Walk a mile in each other’s shoes
“I was lookin’ back to see if you were lookin’ back at me
To see me lookin’ back at you”
These are the lyrics of Massive Attack’s Safer From Harm, a song almost 30 years old, but very relevant for how many of us feel today.
Earlier this year, I wrote about the inequalities we were experiencing in our neighbourhoods and how we needed to bring them to life.
Strangely more affluent people have had more time to observe the inequalities on their doorstep faced by people who are poorer and with less time on their hands. They’ve also had time to see which employers were paying their staff and supporting their wellbeing through this difficult time and which were laying them off. Some of us at work and who may have saved money as a result of not commuting or going out to bars and restaurants may be using that cash to donate to good causes or businesses on our doorsteps.
What do those trends mean to the cohesion of our neighbourhoods? Will people retreat into just bonding with people they know or will the need for solidarity bridge people from different backgrounds? Will people try and create stronger networks of support that help support their mental wellbeing?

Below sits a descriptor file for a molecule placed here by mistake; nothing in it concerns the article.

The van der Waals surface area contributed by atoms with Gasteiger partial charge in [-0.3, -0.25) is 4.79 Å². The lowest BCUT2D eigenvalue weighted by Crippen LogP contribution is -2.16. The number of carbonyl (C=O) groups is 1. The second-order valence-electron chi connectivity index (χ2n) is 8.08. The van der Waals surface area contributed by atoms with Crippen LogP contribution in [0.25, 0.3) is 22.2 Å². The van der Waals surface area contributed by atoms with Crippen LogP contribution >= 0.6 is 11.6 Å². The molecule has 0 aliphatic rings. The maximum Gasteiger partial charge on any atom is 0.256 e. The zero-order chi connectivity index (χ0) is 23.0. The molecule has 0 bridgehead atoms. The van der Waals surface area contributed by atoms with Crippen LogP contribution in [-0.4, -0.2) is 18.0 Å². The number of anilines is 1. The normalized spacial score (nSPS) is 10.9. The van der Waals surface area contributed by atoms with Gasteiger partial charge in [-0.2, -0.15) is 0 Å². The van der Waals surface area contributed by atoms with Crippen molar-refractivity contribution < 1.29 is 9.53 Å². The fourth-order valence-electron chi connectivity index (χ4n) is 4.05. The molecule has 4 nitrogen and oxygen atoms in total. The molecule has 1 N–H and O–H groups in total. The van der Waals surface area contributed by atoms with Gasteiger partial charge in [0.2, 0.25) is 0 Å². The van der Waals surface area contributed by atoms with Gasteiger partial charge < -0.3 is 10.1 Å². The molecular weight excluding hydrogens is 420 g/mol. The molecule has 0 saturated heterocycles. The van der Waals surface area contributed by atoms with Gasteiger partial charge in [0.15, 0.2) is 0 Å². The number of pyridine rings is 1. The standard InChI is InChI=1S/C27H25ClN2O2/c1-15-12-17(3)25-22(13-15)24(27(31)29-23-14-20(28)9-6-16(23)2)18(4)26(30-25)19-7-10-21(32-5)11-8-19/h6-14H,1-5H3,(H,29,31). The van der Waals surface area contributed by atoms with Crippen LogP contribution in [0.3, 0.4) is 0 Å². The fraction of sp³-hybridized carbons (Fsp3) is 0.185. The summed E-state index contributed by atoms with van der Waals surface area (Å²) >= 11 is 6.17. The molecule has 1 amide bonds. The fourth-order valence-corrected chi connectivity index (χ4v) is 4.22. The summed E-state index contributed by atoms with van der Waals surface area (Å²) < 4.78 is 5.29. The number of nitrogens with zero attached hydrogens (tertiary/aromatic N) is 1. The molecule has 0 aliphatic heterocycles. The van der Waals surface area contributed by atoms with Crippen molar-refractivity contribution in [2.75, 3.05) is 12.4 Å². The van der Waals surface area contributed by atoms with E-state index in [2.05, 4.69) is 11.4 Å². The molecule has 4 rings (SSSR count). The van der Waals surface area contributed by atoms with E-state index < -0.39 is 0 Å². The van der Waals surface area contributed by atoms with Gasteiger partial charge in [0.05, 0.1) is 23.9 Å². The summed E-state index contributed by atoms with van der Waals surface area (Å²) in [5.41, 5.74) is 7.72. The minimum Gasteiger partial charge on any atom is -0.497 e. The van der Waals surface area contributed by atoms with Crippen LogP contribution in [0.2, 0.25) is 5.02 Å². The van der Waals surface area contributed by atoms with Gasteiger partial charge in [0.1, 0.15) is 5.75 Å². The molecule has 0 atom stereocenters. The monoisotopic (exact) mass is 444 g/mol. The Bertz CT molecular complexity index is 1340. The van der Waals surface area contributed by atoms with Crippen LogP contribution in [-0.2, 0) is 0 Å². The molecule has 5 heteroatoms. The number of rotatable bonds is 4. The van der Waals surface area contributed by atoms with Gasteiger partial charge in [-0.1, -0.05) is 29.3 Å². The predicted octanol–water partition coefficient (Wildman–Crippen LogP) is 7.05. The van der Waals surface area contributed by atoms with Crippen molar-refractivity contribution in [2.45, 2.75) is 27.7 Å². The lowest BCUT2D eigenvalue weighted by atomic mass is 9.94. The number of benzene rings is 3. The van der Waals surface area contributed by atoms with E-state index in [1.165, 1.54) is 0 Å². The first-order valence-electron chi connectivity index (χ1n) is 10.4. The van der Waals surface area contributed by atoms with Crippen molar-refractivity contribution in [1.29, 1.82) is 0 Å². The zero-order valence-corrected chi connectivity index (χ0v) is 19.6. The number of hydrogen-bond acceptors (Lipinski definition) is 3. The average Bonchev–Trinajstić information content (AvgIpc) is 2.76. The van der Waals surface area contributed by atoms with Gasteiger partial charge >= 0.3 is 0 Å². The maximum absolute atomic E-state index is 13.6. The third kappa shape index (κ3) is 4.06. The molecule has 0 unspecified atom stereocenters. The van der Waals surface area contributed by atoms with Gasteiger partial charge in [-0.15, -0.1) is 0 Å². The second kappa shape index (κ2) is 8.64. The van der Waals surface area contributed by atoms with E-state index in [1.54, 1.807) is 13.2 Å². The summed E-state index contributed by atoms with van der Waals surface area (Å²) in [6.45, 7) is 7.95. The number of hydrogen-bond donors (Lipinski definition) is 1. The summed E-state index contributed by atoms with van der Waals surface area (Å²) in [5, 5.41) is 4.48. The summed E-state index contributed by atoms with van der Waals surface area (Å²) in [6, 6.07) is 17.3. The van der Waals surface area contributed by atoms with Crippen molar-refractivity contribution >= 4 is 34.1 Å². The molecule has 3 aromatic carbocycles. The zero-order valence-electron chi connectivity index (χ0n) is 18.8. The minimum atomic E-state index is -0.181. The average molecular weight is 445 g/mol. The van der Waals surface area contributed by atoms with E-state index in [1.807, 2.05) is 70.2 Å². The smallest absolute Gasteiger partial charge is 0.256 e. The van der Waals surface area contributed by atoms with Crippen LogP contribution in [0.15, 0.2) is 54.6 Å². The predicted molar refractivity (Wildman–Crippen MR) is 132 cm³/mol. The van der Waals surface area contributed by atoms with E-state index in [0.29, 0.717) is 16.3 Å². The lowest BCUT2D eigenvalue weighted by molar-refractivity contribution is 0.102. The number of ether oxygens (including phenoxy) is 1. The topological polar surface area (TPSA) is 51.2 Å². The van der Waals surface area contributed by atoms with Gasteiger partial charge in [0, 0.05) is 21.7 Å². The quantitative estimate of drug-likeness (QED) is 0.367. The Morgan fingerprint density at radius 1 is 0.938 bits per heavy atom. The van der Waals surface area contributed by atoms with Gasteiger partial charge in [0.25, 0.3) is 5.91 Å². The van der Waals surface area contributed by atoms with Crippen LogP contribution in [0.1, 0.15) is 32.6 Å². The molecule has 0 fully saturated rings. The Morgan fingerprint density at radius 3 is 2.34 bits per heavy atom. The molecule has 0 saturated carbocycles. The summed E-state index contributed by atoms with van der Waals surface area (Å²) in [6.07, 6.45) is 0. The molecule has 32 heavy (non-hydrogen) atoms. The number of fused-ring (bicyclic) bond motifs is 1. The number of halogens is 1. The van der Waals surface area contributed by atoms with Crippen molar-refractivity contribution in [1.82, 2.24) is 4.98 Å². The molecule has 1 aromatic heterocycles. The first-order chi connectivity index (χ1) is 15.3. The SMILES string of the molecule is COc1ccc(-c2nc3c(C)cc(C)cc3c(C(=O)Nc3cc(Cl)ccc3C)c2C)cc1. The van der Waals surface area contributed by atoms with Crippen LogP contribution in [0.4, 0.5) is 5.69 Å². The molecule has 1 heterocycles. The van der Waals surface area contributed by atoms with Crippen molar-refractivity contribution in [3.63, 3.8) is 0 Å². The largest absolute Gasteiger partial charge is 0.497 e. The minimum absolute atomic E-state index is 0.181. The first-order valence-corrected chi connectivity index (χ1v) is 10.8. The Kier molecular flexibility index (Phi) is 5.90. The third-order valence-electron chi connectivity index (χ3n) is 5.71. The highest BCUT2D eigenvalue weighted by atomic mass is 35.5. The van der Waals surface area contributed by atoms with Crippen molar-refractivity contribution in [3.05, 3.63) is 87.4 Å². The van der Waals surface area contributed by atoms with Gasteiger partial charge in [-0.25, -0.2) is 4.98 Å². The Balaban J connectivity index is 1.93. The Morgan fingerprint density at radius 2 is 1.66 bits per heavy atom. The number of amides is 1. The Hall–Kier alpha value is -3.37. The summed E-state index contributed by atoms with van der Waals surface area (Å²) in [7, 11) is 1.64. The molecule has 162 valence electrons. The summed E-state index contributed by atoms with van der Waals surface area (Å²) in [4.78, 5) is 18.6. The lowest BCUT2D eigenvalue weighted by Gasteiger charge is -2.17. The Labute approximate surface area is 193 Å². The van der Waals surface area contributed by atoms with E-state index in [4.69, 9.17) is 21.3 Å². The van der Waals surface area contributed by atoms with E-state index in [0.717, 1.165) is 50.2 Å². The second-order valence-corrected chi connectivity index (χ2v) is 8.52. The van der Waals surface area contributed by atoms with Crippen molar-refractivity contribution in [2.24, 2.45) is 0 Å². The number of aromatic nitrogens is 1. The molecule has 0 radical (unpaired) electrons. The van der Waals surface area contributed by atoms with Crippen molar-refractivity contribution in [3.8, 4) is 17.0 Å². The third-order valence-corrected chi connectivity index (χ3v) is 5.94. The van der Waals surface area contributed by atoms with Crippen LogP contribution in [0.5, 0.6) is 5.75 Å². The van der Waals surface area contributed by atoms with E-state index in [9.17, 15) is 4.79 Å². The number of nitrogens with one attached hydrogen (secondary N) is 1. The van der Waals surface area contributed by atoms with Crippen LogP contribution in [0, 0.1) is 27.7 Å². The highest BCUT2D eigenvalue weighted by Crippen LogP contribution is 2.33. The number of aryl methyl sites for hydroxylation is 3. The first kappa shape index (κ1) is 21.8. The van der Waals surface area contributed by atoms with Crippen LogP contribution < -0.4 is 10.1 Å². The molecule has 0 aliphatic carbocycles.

What skills are needed to build cohesion? What can we learn from Finland using influencers to encourage their networks to stay safe and give them “key worker” status or Taiwan using “humour over rumour”?
Having said all of this, many of these trends weren’t created as a result of the pandemic, but they were either exacerbated like increasing inequalities or the displacement many of us feel in our neighbourhoods being lonely in plain sight or the proliferation of division and hate which led to Brexit or Trump because people felt they couldn’t recognise their communities or they had their futures stolen from them?
Whether it be because we have been restricted to being able to navigate much smaller geography or because we’re checking out what the infection rate of our local neighbourhood is, we have not only got closer to our neighbours and the lives of those around us, but the neighbourhood itself has become more important — which shops have got which essentials to which roads are car-free so we can take kids to school or go for a peaceful walk to what the gossip is in our local area.
What does this mean for how we produce and share local information & media? For how we design our local infrastructure? From investing in what jobs & skills will be needed to create the goods and services we want in our neighbourhoods — like learning pods or food coops?
The Universal Basic Everything model could point the way